RUSSELL v. ANDERSEN

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District Court of Appeal, First District, Division 2, California.

RUSSELL v. ANDERSEN et al.

No. 14490.

Decided: January 15, 1951

Bardin & Cunningham, Salinas, for appellant. Donald L. Grunsky, Watsonville, for respondent.

On July 3, 1948, plaintiff was operating an automobile in a southerly direction on U.S. 101 in Monterey County and defendant Patton was operating a Chevrolet Panel truck owned by defendants Andersen in a northerly direction. Each party was the sole occupant of his respective vehicle. As a result of a collision between the said automobile and truck plaintiff sued all of said defendants for personal injuries and defendant Patton filed a cross-complaint against plaintiff for personal injuries. Thereafter plaintiff dismissed as to defendants Andersen and issue was joined solely between plaintiff and defendant Patton.

After the accident both cars came to rest in the southbound lane and both cars were pointed south. The Patton car had its left rear corner about four feet west of the center line, and there was a pile of debris in the southbound lane directly behind the Patton car. There were deep scars, beginning on the west edge of the southbound paved portion of the highway, extending approximately 30 feet in a southwesterly direction and terminating under the broken knee-action of the left front wheel of the Russell car, which had come to rest beyond the west edge of the shoulder of the southbound lane.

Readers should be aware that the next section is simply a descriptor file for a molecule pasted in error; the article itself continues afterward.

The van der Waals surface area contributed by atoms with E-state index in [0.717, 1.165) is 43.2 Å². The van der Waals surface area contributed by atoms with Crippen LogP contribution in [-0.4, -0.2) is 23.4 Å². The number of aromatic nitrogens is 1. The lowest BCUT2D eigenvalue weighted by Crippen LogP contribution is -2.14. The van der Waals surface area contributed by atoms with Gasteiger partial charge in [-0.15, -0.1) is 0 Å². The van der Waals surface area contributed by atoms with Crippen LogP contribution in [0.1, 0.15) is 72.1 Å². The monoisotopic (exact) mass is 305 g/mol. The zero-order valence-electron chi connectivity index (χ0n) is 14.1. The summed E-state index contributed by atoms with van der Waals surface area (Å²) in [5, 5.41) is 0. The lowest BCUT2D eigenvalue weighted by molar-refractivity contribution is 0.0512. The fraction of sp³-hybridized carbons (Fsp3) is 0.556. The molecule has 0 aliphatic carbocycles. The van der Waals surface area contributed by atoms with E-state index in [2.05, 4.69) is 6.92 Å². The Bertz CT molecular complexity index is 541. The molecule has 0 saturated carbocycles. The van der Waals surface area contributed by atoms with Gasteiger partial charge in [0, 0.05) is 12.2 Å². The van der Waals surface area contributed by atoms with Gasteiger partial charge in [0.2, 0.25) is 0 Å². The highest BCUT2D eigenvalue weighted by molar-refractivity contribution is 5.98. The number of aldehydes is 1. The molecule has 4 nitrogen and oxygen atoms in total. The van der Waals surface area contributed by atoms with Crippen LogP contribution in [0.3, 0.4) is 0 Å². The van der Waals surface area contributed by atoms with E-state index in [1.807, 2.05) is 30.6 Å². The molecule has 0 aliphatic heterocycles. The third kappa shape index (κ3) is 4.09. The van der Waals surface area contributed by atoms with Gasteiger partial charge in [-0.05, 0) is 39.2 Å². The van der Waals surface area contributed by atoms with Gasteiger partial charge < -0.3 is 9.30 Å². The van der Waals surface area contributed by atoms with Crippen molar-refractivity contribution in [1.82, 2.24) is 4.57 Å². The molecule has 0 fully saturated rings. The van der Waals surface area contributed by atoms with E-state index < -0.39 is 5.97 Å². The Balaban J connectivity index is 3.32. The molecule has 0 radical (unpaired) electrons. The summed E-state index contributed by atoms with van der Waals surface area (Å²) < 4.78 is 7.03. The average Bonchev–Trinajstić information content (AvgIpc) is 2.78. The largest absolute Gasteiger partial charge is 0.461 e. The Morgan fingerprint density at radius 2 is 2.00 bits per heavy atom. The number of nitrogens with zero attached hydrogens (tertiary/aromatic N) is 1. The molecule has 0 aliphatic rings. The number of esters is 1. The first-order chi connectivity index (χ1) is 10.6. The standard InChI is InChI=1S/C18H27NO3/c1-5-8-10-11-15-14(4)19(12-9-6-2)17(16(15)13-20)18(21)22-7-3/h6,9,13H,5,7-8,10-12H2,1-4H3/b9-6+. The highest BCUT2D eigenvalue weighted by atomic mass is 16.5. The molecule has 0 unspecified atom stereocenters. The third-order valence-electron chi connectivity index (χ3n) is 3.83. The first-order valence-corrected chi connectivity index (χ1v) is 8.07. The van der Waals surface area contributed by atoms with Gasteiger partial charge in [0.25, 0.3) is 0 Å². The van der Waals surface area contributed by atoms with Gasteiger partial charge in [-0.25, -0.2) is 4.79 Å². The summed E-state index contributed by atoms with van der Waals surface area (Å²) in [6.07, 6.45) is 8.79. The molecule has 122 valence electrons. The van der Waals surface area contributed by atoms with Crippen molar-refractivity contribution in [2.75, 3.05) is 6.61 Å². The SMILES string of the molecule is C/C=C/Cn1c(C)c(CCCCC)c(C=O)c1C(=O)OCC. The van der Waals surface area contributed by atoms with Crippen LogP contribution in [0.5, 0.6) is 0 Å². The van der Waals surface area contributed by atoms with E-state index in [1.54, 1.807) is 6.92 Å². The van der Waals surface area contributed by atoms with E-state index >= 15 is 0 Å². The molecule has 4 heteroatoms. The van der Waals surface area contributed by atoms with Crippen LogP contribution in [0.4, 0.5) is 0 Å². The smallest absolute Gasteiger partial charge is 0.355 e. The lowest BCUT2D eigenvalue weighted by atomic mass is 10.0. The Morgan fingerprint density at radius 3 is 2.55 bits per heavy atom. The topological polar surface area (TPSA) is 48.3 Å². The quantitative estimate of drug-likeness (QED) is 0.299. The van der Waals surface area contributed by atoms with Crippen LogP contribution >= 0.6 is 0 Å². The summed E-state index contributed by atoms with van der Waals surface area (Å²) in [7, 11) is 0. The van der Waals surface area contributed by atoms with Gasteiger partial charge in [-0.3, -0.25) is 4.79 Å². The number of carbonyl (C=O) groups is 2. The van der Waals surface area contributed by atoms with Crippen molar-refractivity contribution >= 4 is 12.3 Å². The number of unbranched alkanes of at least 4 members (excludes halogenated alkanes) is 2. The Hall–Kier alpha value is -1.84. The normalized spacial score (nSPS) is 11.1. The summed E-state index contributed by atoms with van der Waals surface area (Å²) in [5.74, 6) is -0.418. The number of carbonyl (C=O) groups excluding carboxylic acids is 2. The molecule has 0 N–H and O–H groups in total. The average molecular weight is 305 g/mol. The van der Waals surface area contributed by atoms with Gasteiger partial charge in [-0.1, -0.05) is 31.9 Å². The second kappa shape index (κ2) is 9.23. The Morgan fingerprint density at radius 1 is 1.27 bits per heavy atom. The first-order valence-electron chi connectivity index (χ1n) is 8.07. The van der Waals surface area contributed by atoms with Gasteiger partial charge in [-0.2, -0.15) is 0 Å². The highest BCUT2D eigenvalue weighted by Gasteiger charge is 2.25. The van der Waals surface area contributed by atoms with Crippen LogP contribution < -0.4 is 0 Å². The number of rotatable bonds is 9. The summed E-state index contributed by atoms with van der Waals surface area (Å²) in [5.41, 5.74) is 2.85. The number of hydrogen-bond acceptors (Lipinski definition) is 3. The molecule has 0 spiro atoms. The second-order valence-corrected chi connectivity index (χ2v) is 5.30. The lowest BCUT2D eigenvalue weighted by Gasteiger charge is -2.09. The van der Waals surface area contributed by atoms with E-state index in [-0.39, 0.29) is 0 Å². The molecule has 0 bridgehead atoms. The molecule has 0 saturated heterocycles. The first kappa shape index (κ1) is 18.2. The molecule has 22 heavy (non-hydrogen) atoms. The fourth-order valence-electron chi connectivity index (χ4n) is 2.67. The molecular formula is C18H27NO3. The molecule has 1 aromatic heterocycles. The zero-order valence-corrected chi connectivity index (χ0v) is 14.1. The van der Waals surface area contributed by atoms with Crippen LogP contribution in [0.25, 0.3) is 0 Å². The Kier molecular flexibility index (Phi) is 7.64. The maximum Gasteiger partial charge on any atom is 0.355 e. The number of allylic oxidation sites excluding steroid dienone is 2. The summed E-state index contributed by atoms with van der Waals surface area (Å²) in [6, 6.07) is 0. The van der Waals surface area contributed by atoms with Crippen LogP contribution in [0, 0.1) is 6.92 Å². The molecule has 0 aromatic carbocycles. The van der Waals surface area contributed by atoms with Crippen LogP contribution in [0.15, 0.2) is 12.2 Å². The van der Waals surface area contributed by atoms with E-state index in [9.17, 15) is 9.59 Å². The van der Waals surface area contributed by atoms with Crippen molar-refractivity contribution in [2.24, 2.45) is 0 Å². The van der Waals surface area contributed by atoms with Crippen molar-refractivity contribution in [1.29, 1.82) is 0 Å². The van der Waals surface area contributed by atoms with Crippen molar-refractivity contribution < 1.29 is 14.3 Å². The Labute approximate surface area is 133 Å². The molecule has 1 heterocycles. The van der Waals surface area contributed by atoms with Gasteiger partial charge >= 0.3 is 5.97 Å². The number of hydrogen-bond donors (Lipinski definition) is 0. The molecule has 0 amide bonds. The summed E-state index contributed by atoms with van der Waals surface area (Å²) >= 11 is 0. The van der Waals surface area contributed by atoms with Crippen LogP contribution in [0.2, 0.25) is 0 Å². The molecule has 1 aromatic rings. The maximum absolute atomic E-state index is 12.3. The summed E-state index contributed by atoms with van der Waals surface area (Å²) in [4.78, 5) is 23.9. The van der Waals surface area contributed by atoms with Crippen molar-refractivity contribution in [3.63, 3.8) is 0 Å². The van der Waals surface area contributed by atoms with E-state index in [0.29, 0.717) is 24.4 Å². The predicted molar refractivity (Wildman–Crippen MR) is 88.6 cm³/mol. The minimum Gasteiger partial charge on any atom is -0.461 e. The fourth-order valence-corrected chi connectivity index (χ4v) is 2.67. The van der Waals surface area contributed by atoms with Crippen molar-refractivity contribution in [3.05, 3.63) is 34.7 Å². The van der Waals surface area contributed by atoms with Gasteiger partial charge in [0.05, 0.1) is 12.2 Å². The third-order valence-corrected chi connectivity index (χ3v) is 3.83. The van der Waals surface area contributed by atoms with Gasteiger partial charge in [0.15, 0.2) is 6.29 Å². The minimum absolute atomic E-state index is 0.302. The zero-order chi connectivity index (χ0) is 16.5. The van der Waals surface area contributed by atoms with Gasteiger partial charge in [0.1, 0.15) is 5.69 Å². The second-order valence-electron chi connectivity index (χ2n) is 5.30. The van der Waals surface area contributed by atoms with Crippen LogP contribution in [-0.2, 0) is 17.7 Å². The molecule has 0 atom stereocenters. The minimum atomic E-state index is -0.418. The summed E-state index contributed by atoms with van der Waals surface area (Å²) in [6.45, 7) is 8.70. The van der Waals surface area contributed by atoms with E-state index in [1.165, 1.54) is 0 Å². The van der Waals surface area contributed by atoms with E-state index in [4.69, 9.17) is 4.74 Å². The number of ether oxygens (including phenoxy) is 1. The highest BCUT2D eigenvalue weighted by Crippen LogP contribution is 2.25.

No other gouge or skid marks, or debris, were found on the southbound lane, and no gouge or skid marks, or debris, were found at all on the east, or northbound, lane.

Upon the trial plaintiff called defendant under 2055 Code Civ.Proc. and defendant testified as to his version of how the collision occurred. Plaintiff also called witnesses Larson and Betts, highway patrol officers who went to the scene after the accident occurred. Plaintiff himself testified but it seems quite clear from the record, as stated a number of times during the trial by counsel for defendant, that he had no recollection of how the accident occurred. The only other witnesses called by plaintiff were the doctor who testified to the extent of the plaintiff's injuries and a medical technologist.